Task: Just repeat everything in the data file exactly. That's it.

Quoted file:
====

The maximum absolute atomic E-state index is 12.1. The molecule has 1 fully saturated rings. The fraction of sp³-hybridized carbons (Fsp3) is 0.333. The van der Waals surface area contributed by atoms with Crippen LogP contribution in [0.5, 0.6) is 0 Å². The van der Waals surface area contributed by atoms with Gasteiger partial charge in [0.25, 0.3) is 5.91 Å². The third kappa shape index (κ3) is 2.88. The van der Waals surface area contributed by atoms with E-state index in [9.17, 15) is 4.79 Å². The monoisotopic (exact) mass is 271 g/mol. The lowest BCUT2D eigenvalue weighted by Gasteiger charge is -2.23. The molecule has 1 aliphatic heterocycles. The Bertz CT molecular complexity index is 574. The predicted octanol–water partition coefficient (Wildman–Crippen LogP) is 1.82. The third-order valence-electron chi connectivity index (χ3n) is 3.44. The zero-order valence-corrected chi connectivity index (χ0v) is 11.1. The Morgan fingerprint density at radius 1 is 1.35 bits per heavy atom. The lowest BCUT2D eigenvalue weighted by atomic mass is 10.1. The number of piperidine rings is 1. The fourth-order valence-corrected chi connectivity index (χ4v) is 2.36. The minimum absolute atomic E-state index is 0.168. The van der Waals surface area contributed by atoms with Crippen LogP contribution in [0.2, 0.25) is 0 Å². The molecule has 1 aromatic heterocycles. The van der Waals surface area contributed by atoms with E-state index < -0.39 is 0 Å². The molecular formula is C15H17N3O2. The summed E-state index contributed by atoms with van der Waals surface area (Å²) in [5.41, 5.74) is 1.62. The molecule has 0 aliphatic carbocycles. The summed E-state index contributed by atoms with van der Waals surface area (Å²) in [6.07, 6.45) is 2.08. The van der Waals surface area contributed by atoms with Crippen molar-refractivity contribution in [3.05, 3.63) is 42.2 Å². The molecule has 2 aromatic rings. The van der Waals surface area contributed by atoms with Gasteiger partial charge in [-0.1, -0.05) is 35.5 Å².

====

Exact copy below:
The maximum absolute atomic E-state index is 12.1. The molecule has 1 fully saturated rings. The fraction of sp³-hybridized carbons (Fsp3) is 0.333. The van der Waals surface area contributed by atoms with Crippen LogP contribution in [0.5, 0.6) is 0 Å². The van der Waals surface area contributed by atoms with Gasteiger partial charge in [0.25, 0.3) is 5.91 Å². The third kappa shape index (κ3) is 2.88. The van der Waals surface area contributed by atoms with E-state index in [9.17, 15) is 4.79 Å². The monoisotopic (exact) mass is 271 g/mol. The lowest BCUT2D eigenvalue weighted by Gasteiger charge is -2.23. The molecule has 1 aliphatic heterocycles. The Bertz CT molecular complexity index is 574. The predicted octanol–water partition coefficient (Wildman–Crippen LogP) is 1.82. The third-order valence-electron chi connectivity index (χ3n) is 3.44. The zero-order valence-corrected chi connectivity index (χ0v) is 11.1. The Morgan fingerprint density at radius 1 is 1.35 bits per heavy atom. The lowest BCUT2D eigenvalue weighted by atomic mass is 10.1. The number of piperidine rings is 1. The fourth-order valence-corrected chi connectivity index (χ4v) is 2.36. The minimum absolute atomic E-state index is 0.168. The van der Waals surface area contributed by atoms with Crippen LogP contribution in [0.2, 0.25) is 0 Å². The molecule has 1 aromatic heterocycles. The van der Waals surface area contributed by atoms with E-state index < -0.39 is 0 Å². The molecular formula is C15H17N3O2. The summed E-state index contributed by atoms with van der Waals surface area (Å²) in [5.41, 5.74) is 1.62. The molecule has 0 aliphatic carbocycles. The summed E-state index contributed by atoms with van der Waals surface area (Å²) in [6.07, 6.45) is 2.08. The van der Waals surface area contributed by atoms with Crippen molar-refractivity contribution in [3.05, 3.63) is 42.2 Å². The molecule has 2 aromatic rings. The van der Waals surface area contributed by atoms with Gasteiger partial charge in [-0.1, -0.05) is 35.5 Å².